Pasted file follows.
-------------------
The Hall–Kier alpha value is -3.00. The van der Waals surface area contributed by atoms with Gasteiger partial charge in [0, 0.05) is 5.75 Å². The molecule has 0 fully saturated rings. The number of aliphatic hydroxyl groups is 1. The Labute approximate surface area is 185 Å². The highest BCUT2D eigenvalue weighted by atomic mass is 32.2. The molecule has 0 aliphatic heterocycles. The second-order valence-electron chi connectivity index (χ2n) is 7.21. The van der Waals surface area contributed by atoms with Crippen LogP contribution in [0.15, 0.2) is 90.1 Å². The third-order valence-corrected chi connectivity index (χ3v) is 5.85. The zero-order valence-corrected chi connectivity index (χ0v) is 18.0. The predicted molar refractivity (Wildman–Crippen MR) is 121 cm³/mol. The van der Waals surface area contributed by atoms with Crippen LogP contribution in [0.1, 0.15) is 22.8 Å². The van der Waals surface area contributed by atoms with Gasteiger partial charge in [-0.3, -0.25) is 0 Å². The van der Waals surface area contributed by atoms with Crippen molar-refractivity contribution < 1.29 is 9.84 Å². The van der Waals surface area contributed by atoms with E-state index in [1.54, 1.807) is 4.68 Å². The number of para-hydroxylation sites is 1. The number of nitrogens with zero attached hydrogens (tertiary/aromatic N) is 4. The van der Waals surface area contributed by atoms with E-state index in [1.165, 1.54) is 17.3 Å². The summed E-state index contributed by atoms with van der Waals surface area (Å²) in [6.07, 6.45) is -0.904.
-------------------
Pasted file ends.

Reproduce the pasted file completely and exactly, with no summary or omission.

The Hall–Kier alpha value is -3.00. The van der Waals surface area contributed by atoms with Gasteiger partial charge in [0, 0.05) is 5.75 Å². The molecule has 0 fully saturated rings. The number of aliphatic hydroxyl groups is 1. The Labute approximate surface area is 185 Å². The highest BCUT2D eigenvalue weighted by atomic mass is 32.2. The molecule has 0 aliphatic heterocycles. The second-order valence-electron chi connectivity index (χ2n) is 7.21. The van der Waals surface area contributed by atoms with Crippen LogP contribution in [0.15, 0.2) is 90.1 Å². The third-order valence-corrected chi connectivity index (χ3v) is 5.85. The zero-order valence-corrected chi connectivity index (χ0v) is 18.0. The predicted molar refractivity (Wildman–Crippen MR) is 121 cm³/mol. The van der Waals surface area contributed by atoms with Crippen LogP contribution in [0.1, 0.15) is 22.8 Å². The van der Waals surface area contributed by atoms with Gasteiger partial charge in [-0.3, -0.25) is 0 Å². The van der Waals surface area contributed by atoms with Crippen molar-refractivity contribution < 1.29 is 9.84 Å². The van der Waals surface area contributed by atoms with E-state index in [1.54, 1.807) is 4.68 Å². The number of para-hydroxylation sites is 1. The number of nitrogens with zero attached hydrogens (tertiary/aromatic N) is 4. The van der Waals surface area contributed by atoms with E-state index in [1.165, 1.54) is 17.3 Å². The summed E-state index contributed by atoms with van der Waals surface area (Å²) in [6.07, 6.45) is -0.904.